Mathematics is seen as the remit of ‘mad scientists’, ‘nerdy’ boys and the socially inept (Epstein et al, 2010). It is spoken about as though it is a genetic gift possessed only by a rare few and inaccessible to the general public. Believing that mathematics does not matter or writing yourself off as ‘no good at maths’ blocks improvement and is also harmful to the economy. In a technology-dependent and increasingly competitive world, the need for improved mathematics is greater than ever and the demands for people who can think in terms of maths has grown exponentially (Epstein, et al, 2010).
Attitudes in children towards mathematics is an important factor to consider. The attitude of children can be considered from several aspects such as self-efficacy, self-concept and enjoyment. All of which have different implications for children and their attitudes towards mathematics. Attitudes, positive or negative, towards mathematics can have a great impact on a person’s perceptions of their own ability, especially in children. One environmental factor to consider is the role of parents and how their attitude towards mathematics is perceived children including the lack of understanding, positivity and support they offer children.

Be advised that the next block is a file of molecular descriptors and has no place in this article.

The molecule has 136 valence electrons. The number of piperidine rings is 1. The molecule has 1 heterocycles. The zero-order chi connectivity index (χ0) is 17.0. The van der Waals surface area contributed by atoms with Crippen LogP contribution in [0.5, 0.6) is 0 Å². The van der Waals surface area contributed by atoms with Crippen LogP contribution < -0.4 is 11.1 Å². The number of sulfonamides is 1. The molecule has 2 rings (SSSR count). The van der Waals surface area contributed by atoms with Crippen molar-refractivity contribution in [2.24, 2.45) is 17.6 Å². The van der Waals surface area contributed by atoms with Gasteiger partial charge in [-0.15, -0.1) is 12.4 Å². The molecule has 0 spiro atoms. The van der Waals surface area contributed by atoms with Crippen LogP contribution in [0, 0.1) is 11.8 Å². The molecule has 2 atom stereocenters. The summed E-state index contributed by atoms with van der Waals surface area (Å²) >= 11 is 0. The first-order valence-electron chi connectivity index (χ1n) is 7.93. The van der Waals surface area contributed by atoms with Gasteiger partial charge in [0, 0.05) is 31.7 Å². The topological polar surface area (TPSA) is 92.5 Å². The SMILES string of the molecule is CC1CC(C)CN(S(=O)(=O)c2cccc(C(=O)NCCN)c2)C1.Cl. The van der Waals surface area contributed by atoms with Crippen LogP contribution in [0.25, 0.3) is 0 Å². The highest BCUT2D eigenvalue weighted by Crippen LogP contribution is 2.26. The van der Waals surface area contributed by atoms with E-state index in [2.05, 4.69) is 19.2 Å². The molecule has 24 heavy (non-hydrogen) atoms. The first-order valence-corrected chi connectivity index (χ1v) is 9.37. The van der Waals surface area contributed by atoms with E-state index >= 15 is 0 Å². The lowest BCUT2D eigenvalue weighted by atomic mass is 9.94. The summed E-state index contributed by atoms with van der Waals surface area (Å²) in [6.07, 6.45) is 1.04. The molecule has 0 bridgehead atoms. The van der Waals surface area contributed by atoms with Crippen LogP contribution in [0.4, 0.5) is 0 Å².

Research carried out by YouGov, surveying over 11,000 adults revealed that almost half (45%) of UK adults have struggled with everyday tasks involving mathematics, whilst 37% have found these tasks to be stressful due to the mathematics involved (KMPG, 2018).
Parents give children their first experience of mathematics and it is important this is a positive one. Exposing children to negativity surrounding mathematics is likely to have a negative impact on the children’s attitude. Parental involvement could provide a way to facilitate children’s positive attitudes towards maths, subsequently improving learning outcomes. Lang Chen (2018) states “Attitude is really important. The unique contribution of positive attitude to mathematics achievement is a large as the contribution from IQ” (Stanford University, 2019). It is important to further research the role of parents in children’s attitudes towards maths. This study will explore the relationship between the attitude of the parent and the impact this has on that of the child. Gaining an insight into the possibility of parental attitude providing a way to potentially improve the attitude of children towards mathematics.